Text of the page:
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The Torah Learning Library of Yeshivat Chovevei Torah

Mesechet Chullin and Yom Kippur: Becoming Tahor

by Rabbi Dov Linzer (Posted on October 6, 2011)
Topics: Moadim/Holidays, Yom Kippur, Talmud, Kodshim, Hullin

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The Gemara Chullin (101a-b) compares the relative severity of the prohibition against a ritually pure (tahor) person who eats the meat of a sacrifice that has become impure (tamei) and the prohibition against a tamei person eating the meat of a tahor sacrifice.  The first prohibition – where the sacrificial meat has already been defiled – is a simple negative prohibition, whereas the second one is a negative prohibition that is punishable by divine excision (karet).  It would seem obvious, then, that the second prohibition is much more severe.  Not necessarily so, says the Gemara.  The first prohibition represents a state of affairs that cannot be changed – the meat cannot be made ritually pure.   The second one, however, represents a state of affairs that can be changed – the person can become pure by going into a mikveh.  Therefore, the second prohibition is less permanent, and therefore can be considered less severe.
 
This technical discussion hits on a key point of teshuva and Yom Kippur.  [Interestingly enough, Yom Kippur is discussed immediately afterwards in the Gemara.]  The difference between food – consumable, inanimate objects – and people is that inanimate objects are static and fixed, they cannot be change themselves; their status is permanent.  People, on the other hand, are dynamic, with new thoughts, passions, and feelings every day, and with the ability to transform themselves.  Their status is never fixed; even if impure they can become pure.
 
Vessels, while inanimate, represent a certain dynamism due to their use a versatility, and thus represent a middle category.  Some vessels – wooden and metal ones – can become pure by immersion in a mikveh.  However, what allows this is their partaking in the dynamic world of human activity, and they are thus purified as a result of a human action – being placed in the mikveh.  Other vessels – pottery – cannot become pure.  Such a vessel is at once both less versatile and more static, and also is made of inferior material.  Such a vessel cannot be transformed – it is too rigid, and lacks the inner strength and quality to effect – or to allow for -such transformation.
 
The key, then, to becoming pure, to ridding oneself of ritual impurity or of sin, is the ability to transform, to free ourselves from past actions and to reassert, or redefine, our inner direction and our true self.   A sin, even a light one, can be very weighty if it becomes a permanent part of a person.  On the other hand, even a very severe sin need not be seen as so weighty if it does not become part of his or her identity.  If the person does not let him or herself be an object, be fixed, rigid, and only impacted by outside forces, but rather insists on his or her personhood, the ability to define his or her own path, to change and to remake oneself, then even a weighty sin can become a light one.   Such a person, a person with strong character, can free him or herself of his sin, can immerse in a mikveh, and can undergo a transformation that will allow him or her to become a new person.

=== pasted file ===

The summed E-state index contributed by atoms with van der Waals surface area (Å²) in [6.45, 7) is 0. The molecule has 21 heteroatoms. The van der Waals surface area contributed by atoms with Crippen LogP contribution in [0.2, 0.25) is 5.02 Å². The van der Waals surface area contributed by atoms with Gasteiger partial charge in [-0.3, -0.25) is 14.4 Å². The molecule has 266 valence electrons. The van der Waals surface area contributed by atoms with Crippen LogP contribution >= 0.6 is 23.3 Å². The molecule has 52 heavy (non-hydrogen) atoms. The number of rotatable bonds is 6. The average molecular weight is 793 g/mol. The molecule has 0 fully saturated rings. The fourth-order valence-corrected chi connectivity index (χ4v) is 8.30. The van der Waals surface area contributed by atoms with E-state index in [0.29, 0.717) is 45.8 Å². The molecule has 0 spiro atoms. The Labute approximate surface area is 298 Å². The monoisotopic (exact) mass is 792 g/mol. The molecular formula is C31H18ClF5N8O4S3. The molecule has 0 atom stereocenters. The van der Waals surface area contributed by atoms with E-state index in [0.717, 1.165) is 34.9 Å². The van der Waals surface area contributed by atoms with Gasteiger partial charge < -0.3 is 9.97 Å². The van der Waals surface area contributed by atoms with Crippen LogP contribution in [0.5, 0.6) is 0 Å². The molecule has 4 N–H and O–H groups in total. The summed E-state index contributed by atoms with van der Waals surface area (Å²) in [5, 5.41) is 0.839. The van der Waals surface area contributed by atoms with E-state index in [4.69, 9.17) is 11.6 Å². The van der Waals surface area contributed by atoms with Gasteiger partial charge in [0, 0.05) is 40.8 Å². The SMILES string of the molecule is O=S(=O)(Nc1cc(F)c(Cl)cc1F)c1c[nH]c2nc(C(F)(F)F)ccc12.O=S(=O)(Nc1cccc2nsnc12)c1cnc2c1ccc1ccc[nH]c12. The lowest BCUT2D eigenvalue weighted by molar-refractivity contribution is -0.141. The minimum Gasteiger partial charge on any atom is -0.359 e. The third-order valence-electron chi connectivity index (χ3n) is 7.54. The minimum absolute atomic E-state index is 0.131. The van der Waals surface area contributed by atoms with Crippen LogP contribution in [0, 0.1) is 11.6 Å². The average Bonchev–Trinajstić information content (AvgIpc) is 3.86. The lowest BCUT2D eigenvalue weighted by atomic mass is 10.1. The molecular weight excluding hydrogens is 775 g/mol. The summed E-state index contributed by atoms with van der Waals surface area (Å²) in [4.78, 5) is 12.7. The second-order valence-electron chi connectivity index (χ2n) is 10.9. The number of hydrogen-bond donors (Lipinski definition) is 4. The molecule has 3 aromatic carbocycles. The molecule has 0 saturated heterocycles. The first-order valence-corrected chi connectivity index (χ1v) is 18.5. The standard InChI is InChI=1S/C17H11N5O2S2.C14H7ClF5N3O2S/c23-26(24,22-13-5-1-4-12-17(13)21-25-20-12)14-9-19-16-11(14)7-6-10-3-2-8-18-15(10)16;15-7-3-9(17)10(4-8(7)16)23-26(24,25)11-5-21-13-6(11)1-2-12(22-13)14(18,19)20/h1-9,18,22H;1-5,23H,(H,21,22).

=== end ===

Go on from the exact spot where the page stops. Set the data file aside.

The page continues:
What is this mikveh?  Rabbi Akiva answers this in the last mishna in the last chapter of Yoma, the tractate devoted to Yom Kippur:
אמר רבי עקיבא אשריכם ישראל לפני מי אתם מיטהרין מי מטהר אתכם אביכם שבשמים שנאמר וזרקתי עליכם מים טהורים וטהרתם ואומר מקוה ישראל ה’ מה מקוה מטהר את הטמאים אף הקדוש ברוך הוא מטהר את ישראל
R. Akiva said: Happy are you, Israel! Who is it before whom you become pure? And Who is it that makes you clean? Your Father Who is in Heaven, as it is said: “And I will sprinkle purifying water upon you and ye shall be clean.” (Ezek. 36:25). And it further says: “The hope (mikvei) [read here as “immersion pool” (mikveh)] of Israel, the Lord.” (Jer. 17:13). Just as an immersion pool renders the impure pure, so does the Holy One, Blessed be God, render Israel pure.
(Mishna Yoma 8:9)
We are blessed with the ability to transform ourselves internally through the process of teshuva and then, on one day of the year, bring ourselves in front of God, a become pure through immersing ourselves the mikveh which is the presence of God and the day of Yom Kippur:
 

כִּי בַיּוֹם הַזֶּה יְכַפֵּר עֲלֵיכֶם לְטַהֵר אֶתְכֶם מִכֹּל חַטֹּאתֵיכֶם לִפְנֵי ה’ תִּטְהָרוּ

“For on this day he shall atone for you to purify you; that you may be clean from all your sins before the Lord.” (Lev. 16:30)